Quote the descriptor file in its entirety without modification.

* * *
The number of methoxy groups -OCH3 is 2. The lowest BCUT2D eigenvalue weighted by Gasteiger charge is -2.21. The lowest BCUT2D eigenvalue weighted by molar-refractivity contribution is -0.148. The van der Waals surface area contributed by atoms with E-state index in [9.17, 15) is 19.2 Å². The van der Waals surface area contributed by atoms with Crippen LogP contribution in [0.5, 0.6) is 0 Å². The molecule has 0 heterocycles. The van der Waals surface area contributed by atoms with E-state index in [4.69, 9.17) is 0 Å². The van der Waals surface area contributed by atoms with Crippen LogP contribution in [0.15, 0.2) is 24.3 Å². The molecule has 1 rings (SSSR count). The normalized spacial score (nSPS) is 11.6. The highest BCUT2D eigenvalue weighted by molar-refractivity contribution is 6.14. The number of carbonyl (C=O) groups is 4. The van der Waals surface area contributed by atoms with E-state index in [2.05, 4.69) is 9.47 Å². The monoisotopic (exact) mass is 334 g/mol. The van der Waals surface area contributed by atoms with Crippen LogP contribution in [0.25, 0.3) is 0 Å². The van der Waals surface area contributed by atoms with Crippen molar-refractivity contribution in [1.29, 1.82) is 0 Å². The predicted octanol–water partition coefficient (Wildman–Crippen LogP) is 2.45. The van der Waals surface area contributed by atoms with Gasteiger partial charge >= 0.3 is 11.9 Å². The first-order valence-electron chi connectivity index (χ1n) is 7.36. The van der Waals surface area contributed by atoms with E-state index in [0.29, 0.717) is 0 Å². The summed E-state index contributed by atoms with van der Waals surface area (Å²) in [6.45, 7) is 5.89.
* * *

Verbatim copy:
The number of methoxy groups -OCH3 is 2. The lowest BCUT2D eigenvalue weighted by Gasteiger charge is -2.21. The lowest BCUT2D eigenvalue weighted by molar-refractivity contribution is -0.148. The van der Waals surface area contributed by atoms with E-state index in [9.17, 15) is 19.2 Å². The van der Waals surface area contributed by atoms with Crippen LogP contribution in [0.5, 0.6) is 0 Å². The molecule has 0 heterocycles. The van der Waals surface area contributed by atoms with E-state index in [4.69, 9.17) is 0 Å². The van der Waals surface area contributed by atoms with Crippen LogP contribution in [0.15, 0.2) is 24.3 Å². The molecule has 1 rings (SSSR count). The normalized spacial score (nSPS) is 11.6. The highest BCUT2D eigenvalue weighted by molar-refractivity contribution is 6.14. The number of carbonyl (C=O) groups is 4. The van der Waals surface area contributed by atoms with E-state index in [2.05, 4.69) is 9.47 Å². The monoisotopic (exact) mass is 334 g/mol. The van der Waals surface area contributed by atoms with Crippen LogP contribution in [0.25, 0.3) is 0 Å². The van der Waals surface area contributed by atoms with Crippen molar-refractivity contribution in [1.29, 1.82) is 0 Å². The predicted octanol–water partition coefficient (Wildman–Crippen LogP) is 2.45. The van der Waals surface area contributed by atoms with Gasteiger partial charge >= 0.3 is 11.9 Å². The first-order valence-electron chi connectivity index (χ1n) is 7.36. The van der Waals surface area contributed by atoms with E-state index in [0.29, 0.717) is 0 Å². The summed E-state index contributed by atoms with van der Waals surface area (Å²) in [6.45, 7) is 5.89.